First, you are probably already building your brand but didn’t even know it. Next, you need to make an effort to focus on your future. If you are already on social media channels such as Facebook, Twitter and Tumblr, then you are building an image on those sights.1_BrandYourself

Maintain a clean reputation
Make sure that you maintain your reputation as clean and upstanding as possible. You never know who sees your friend’s social feeds, and for that matter, there is no guarantee that social channels will always keep their same privacy settings that are in place now. So the rule of thumb is that throughout your time in college, do not post anything across your social media profiles that you would not want your potential boss to see.

Start a blog
Another great way to start building your professional brand is to launch a blog. It can be a personal blog and you can use it to journal your college experiences, but just like your social channels, keep it clean and professional. In addition to information about you, it’s a good idea to include interesting facts or ideas from your classes, talk about your favorite topics in school, and highlight articles from the industry you want to work in. Highlighting an article can be as simple as linking to it, quoting one or two sentences from it, and saying a few things about what it means to you or what you think about the content. Establishing a blog presence may seem like a big time commitment, but if you target to create one or two each month, then you are on your way.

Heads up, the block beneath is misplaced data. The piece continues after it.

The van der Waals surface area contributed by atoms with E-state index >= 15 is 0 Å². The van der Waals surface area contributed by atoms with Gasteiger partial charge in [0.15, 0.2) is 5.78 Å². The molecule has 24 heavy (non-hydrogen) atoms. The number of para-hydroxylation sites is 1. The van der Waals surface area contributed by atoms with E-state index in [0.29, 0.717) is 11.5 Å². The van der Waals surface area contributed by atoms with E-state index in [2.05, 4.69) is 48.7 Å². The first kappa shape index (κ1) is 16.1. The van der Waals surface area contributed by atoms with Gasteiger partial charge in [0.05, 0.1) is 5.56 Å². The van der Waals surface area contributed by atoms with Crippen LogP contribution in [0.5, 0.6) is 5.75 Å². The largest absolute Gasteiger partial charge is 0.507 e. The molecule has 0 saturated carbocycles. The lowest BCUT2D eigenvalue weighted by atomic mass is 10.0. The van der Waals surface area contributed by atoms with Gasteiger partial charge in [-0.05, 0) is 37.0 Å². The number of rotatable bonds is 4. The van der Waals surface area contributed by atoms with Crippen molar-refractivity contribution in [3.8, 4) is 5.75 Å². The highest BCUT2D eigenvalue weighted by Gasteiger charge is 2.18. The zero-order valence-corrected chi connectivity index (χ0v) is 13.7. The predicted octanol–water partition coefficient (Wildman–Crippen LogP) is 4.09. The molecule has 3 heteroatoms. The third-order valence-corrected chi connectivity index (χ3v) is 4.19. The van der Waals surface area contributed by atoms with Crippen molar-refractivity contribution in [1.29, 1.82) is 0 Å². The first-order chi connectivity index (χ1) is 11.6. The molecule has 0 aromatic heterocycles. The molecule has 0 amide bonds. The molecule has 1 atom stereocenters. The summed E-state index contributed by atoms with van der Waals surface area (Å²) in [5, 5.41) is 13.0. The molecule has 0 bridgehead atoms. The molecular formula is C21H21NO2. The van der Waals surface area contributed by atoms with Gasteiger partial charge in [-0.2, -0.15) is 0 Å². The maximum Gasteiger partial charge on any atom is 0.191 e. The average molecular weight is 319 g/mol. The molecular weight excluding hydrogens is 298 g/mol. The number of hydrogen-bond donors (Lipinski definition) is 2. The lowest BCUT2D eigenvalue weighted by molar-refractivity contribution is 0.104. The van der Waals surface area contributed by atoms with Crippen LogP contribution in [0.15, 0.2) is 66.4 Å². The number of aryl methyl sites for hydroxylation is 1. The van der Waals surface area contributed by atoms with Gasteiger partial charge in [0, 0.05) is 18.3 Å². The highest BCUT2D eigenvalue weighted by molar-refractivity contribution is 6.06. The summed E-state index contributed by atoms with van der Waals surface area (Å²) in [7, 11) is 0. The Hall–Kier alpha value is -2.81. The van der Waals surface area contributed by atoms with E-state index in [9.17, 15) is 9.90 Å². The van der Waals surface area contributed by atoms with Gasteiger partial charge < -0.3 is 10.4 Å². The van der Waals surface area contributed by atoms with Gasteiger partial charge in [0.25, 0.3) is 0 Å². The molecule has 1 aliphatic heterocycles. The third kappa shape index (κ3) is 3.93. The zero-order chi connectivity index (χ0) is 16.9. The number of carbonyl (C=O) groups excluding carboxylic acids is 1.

Tap the power of LinkedIn
In addition to setting up your social networks and blogging, you can begin making professional connections in your chosen field, with peers and professionals as well as with recruiters and business leaders. LinkedIn is the best platform for this; it’s your professional social network. On LinkedIn, you set up your profile like your resume. Start building on this early so that when you graduate, you’ll already have a professional profile online with lists of your extracurricular activities, charity events, community service, internships, and recommendations from associates, fellow classmates, professors and education professionals.